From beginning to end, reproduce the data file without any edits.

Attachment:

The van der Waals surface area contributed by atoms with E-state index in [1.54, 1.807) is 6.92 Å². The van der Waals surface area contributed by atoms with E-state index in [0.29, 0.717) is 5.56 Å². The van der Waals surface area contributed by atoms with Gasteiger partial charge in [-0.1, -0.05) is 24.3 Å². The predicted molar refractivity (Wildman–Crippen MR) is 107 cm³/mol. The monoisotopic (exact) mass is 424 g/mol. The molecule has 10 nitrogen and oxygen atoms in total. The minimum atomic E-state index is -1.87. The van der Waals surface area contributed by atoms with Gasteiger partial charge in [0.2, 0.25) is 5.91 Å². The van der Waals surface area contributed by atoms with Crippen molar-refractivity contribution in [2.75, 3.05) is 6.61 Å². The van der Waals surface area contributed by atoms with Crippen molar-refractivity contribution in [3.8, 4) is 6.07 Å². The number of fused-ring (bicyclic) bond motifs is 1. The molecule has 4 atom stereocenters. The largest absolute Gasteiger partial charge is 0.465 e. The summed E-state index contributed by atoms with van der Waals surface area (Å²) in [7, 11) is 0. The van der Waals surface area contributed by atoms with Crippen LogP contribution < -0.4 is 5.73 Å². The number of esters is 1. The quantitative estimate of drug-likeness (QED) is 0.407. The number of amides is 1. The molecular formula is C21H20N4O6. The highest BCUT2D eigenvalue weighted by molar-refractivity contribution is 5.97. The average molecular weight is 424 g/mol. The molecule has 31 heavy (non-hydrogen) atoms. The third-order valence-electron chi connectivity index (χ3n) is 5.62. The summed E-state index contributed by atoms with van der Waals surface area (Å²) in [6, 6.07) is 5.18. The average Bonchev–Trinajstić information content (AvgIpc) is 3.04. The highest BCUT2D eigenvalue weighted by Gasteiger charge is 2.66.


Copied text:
The van der Waals surface area contributed by atoms with E-state index in [1.54, 1.807) is 6.92 Å². The van der Waals surface area contributed by atoms with E-state index in [0.29, 0.717) is 5.56 Å². The van der Waals surface area contributed by atoms with Gasteiger partial charge in [-0.1, -0.05) is 24.3 Å². The predicted molar refractivity (Wildman–Crippen MR) is 107 cm³/mol. The monoisotopic (exact) mass is 424 g/mol. The molecule has 10 nitrogen and oxygen atoms in total. The minimum atomic E-state index is -1.87. The van der Waals surface area contributed by atoms with Gasteiger partial charge in [0.2, 0.25) is 5.91 Å². The van der Waals surface area contributed by atoms with Crippen molar-refractivity contribution in [2.75, 3.05) is 6.61 Å². The van der Waals surface area contributed by atoms with Crippen molar-refractivity contribution in [3.8, 4) is 6.07 Å². The number of fused-ring (bicyclic) bond motifs is 1. The molecule has 4 atom stereocenters. The largest absolute Gasteiger partial charge is 0.465 e. The summed E-state index contributed by atoms with van der Waals surface area (Å²) in [7, 11) is 0. The van der Waals surface area contributed by atoms with Crippen LogP contribution < -0.4 is 5.73 Å². The number of esters is 1. The quantitative estimate of drug-likeness (QED) is 0.407. The number of amides is 1. The molecular formula is C21H20N4O6. The highest BCUT2D eigenvalue weighted by molar-refractivity contribution is 5.97. The average molecular weight is 424 g/mol. The molecule has 31 heavy (non-hydrogen) atoms. The third-order valence-electron chi connectivity index (χ3n) is 5.62. The summed E-state index contributed by atoms with van der Waals surface area (Å²) in [6, 6.07) is 5.18. The average Bonchev–Trinajstić information content (AvgIpc) is 3.04. The highest BCUT2D eigenvalue weighted by Gasteiger charge is 2.66.